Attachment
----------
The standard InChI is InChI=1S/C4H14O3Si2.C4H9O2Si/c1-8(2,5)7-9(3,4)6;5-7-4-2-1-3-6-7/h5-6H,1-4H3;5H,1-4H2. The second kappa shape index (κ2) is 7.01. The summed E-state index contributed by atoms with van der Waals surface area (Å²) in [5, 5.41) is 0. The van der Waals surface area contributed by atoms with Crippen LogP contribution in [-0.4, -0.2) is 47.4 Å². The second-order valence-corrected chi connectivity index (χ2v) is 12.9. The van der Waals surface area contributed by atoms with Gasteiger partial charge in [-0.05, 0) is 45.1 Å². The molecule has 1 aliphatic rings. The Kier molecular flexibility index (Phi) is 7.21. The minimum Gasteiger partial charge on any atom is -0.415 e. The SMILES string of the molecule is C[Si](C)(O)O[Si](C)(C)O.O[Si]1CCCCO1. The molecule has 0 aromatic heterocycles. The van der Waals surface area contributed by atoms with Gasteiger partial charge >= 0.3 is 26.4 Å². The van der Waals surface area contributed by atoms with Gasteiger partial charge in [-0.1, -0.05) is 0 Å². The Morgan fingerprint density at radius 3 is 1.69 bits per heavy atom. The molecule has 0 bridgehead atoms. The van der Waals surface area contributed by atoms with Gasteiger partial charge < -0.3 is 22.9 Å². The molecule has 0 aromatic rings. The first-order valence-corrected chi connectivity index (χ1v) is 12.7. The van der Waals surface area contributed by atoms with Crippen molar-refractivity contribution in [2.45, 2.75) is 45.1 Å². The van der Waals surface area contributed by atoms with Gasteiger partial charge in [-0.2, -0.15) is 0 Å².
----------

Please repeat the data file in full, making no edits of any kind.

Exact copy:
The standard InChI is InChI=1S/C4H14O3Si2.C4H9O2Si/c1-8(2,5)7-9(3,4)6;5-7-4-2-1-3-6-7/h5-6H,1-4H3;5H,1-4H2. The second kappa shape index (κ2) is 7.01. The summed E-state index contributed by atoms with van der Waals surface area (Å²) in [5, 5.41) is 0. The van der Waals surface area contributed by atoms with Crippen LogP contribution in [-0.4, -0.2) is 47.4 Å². The second-order valence-corrected chi connectivity index (χ2v) is 12.9. The van der Waals surface area contributed by atoms with Gasteiger partial charge in [-0.05, 0) is 45.1 Å². The molecule has 1 aliphatic rings. The Kier molecular flexibility index (Phi) is 7.21. The minimum Gasteiger partial charge on any atom is -0.415 e. The SMILES string of the molecule is C[Si](C)(O)O[Si](C)(C)O.O[Si]1CCCCO1. The molecule has 0 aromatic heterocycles. The van der Waals surface area contributed by atoms with Gasteiger partial charge >= 0.3 is 26.4 Å². The van der Waals surface area contributed by atoms with Gasteiger partial charge in [-0.1, -0.05) is 0 Å². The Morgan fingerprint density at radius 3 is 1.69 bits per heavy atom. The molecule has 0 bridgehead atoms. The van der Waals surface area contributed by atoms with Gasteiger partial charge < -0.3 is 22.9 Å². The molecule has 0 aromatic rings. The first-order valence-corrected chi connectivity index (χ1v) is 12.7. The van der Waals surface area contributed by atoms with Crippen molar-refractivity contribution in [2.45, 2.75) is 45.1 Å². The van der Waals surface area contributed by atoms with Gasteiger partial charge in [-0.2, -0.15) is 0 Å².